Feminism and Linguistics: How Technology Can Prove Our Point
AuthorBaider, Fabienne H.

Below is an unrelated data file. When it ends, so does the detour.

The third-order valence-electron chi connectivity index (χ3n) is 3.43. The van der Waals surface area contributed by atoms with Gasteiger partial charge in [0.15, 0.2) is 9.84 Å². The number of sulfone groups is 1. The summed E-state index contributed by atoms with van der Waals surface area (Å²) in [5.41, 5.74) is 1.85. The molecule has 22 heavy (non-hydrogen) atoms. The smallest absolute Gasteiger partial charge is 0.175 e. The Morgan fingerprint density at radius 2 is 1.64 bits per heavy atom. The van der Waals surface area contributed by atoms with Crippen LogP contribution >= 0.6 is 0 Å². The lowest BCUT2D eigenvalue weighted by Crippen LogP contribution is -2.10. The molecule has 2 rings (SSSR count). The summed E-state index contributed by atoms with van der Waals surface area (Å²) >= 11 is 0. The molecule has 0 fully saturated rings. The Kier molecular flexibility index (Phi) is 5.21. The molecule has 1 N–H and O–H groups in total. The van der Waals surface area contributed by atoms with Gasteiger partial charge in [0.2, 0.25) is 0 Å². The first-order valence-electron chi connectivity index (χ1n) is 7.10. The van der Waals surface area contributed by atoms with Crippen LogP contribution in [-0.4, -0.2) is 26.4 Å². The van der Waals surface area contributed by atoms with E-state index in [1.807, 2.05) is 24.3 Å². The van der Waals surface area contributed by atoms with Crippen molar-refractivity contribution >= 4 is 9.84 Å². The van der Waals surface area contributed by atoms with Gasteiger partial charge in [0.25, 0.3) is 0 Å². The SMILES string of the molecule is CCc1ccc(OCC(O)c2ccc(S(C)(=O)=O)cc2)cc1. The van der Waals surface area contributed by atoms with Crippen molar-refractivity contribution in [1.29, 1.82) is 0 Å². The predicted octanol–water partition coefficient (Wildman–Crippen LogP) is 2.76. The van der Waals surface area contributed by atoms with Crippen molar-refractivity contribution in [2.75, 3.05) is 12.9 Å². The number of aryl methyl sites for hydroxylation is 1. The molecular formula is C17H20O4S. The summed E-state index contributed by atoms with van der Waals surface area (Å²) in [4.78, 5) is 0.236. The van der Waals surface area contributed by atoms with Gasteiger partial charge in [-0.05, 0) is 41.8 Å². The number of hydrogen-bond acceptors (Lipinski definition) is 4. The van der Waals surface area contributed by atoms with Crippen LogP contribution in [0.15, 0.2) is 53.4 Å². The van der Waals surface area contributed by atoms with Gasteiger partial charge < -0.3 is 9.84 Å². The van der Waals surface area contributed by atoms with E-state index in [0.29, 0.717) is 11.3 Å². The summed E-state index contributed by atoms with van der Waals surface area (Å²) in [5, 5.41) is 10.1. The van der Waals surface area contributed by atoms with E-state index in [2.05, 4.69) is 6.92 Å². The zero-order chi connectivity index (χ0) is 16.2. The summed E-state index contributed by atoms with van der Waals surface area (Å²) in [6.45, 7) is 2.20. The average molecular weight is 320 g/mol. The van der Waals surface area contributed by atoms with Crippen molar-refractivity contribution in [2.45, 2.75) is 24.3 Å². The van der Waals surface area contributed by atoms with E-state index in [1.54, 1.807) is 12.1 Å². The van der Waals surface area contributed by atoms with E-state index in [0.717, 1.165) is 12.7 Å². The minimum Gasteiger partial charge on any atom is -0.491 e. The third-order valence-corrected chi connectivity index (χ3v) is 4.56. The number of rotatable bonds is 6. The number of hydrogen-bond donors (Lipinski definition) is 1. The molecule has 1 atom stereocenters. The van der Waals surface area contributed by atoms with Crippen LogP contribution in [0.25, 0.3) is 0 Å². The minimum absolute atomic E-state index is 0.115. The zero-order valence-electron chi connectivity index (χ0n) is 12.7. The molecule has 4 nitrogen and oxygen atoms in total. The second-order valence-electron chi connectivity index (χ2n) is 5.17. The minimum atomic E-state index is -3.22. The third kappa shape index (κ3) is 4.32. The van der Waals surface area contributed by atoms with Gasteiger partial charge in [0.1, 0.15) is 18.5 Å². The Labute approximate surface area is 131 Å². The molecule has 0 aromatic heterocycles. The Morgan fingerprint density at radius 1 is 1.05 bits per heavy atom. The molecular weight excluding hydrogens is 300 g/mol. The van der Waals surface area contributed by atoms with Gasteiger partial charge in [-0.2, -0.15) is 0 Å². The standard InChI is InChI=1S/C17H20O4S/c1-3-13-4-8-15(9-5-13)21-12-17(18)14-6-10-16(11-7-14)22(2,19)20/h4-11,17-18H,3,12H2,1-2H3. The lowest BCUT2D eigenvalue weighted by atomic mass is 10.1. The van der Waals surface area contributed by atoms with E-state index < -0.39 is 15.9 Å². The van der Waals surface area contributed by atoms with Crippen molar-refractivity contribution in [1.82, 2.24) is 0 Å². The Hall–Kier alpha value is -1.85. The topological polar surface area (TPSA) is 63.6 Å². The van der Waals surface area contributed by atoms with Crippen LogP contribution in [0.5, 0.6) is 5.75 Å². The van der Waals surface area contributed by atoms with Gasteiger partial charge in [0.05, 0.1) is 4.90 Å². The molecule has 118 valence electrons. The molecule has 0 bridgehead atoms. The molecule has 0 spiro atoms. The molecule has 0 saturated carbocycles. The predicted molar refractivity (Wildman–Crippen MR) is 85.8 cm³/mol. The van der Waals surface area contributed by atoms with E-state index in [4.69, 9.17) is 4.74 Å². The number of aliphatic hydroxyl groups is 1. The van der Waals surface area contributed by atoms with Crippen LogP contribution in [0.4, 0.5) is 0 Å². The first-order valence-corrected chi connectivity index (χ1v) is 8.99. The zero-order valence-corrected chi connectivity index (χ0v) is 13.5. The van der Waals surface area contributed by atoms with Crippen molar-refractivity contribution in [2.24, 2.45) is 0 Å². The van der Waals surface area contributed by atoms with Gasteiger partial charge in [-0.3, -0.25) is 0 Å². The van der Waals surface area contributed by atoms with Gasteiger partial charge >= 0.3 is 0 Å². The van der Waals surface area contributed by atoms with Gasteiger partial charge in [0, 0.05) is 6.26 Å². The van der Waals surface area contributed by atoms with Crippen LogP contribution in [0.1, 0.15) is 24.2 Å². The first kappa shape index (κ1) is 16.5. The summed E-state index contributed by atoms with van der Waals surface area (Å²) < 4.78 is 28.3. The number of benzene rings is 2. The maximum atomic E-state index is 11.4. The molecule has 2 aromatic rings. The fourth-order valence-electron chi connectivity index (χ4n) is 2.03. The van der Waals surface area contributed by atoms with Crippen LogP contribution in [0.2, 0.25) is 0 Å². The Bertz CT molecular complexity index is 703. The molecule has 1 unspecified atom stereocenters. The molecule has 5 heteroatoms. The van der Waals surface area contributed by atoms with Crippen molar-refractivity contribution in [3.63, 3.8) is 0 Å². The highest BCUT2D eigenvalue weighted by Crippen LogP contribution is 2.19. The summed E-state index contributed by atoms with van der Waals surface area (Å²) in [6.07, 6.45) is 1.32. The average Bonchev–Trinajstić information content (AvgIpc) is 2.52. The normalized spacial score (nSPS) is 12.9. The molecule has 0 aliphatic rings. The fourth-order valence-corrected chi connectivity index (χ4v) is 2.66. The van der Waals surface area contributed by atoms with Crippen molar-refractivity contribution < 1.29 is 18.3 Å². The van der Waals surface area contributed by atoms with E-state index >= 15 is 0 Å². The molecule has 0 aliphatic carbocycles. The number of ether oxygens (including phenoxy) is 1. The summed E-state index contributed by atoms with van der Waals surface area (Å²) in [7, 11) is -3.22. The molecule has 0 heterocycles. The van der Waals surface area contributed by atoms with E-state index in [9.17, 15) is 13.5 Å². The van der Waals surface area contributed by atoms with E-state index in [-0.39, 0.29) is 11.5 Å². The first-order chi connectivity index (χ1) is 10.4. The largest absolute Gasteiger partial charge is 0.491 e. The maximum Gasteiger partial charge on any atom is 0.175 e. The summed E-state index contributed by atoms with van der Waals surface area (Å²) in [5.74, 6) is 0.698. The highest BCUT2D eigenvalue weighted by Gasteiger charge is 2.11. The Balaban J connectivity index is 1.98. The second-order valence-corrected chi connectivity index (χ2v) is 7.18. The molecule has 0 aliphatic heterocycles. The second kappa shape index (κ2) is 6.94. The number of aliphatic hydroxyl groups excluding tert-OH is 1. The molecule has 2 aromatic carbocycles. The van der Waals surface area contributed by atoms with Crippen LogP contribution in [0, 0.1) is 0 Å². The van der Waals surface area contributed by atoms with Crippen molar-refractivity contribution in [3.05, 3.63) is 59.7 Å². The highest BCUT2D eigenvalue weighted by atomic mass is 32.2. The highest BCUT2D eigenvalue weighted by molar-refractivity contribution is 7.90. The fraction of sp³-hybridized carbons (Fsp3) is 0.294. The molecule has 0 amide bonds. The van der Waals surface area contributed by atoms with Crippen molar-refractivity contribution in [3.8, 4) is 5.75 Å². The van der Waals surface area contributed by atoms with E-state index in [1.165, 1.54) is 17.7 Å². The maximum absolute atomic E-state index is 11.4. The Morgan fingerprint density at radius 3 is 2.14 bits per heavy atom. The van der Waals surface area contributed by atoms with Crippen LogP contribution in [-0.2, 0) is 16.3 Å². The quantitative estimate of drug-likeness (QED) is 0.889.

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One can immediately notice a common determinant to all these lexical fields: the woman is always defined by and for men. The first two fields speak for themselvesas to representation of woman in her social relationships, she is limited to be femme d'untel (spouse of so and so), or defined in relationship to a nephew, father, and even a son! Finally, the lexical field of "metaphors and generic value" includes figurative expressions of the preceding fields (i.e., sexuality, reproduction, appearance, etc.) Systematically, for instance, a woman is metaphorically compared to a bird, a cow, or any female animal, and bed is by metonymy wife/woman. One must also notice that "sexuality" is limited to two main characteristics: violence and adultery. Here are some examples from the dictionary: adultery CUBILE ALICUIUS TEMERARE. OUIDIUS. Coucher averc la femme d'autruy "to sleep with somebody else's wife." (Dictionarium s.v. temero, 1296) CONDUCTUS TORUS. OUID. Quand une femme prend dons et argent pour permettre qu'on couche avec elle. "when a woman takes gifts and money to allow a man to sleep with her." (Dictionarium s.v. torus, 1321) violence (occurrences de force*/viol*): VITIUM VIRGINI OFFERRE. TERENT. Violer une fille. "to rape a girl." (Dictionarium s.v. offero, 911) STUPRUM PER VIM OBLATUM. CIC. Forcement de femme, ou violement. "to force a woman." (Dictionarium s.v. oblatus, 911) LUCTANTIA OSCULA CARPERE. OUID. Baiser une femme a force. to "kiss a woman forcefully." (Dictionarium s.v. osculum, 934) This work shows, then, a systematic and negative connotation associated with word woman and therefore the pejoration of the concept of womanhood. Even the stereotypically feminine qualities such as "tender," "compassionate," "beautiful," etc. are rarely found: love for a woman is as scarce as lust is abundant. On the other hand, sexist comments such as the following are not uncommon: ANIMA. VIRG. L'haleine, et le vent qui sort de la bouche. FOETET ANIMA UXORI TUAE. PLAUT. L'haleine de ta femme put. "your wife's breath stinks" (Dictionarium s.v. anima, 94) IN MEDIA POTIONE EXCLAMAUIT MULIER. CIC. Ayant ja a demi beu "half-drunk woman" (Dictionarium s.v. medius, 805) My question, then is "Why did the lexicographer choose these examples?" For instance, did he have any choice other than quoting "your wife's breath stinks" in order to exemplify the word ANIMA? To answer this question, I consulted the CD-ROM8 that includes all classical Latin texts ever written and is the primary data base for the quotations of [R. Estienne], the lexicographer. My work had two additional aims: - to check whether the obviously misogynist quotations about woman were of frequent usage, which could justify their inclusion in the dictionary- to gather all the quotation from the works of Cicero, the most-quoted author, for the word "femme." This would serve as a comparison of the lexical fields found in the Renaissance dictionary for the word "femme" with those found in the primary texts from which the lexicographer took the quotations. I could then attempt to answer the question: did Estienne make a choice that influenced the representation of woman in his dictionary? Or was he faithful to his primary data? Some results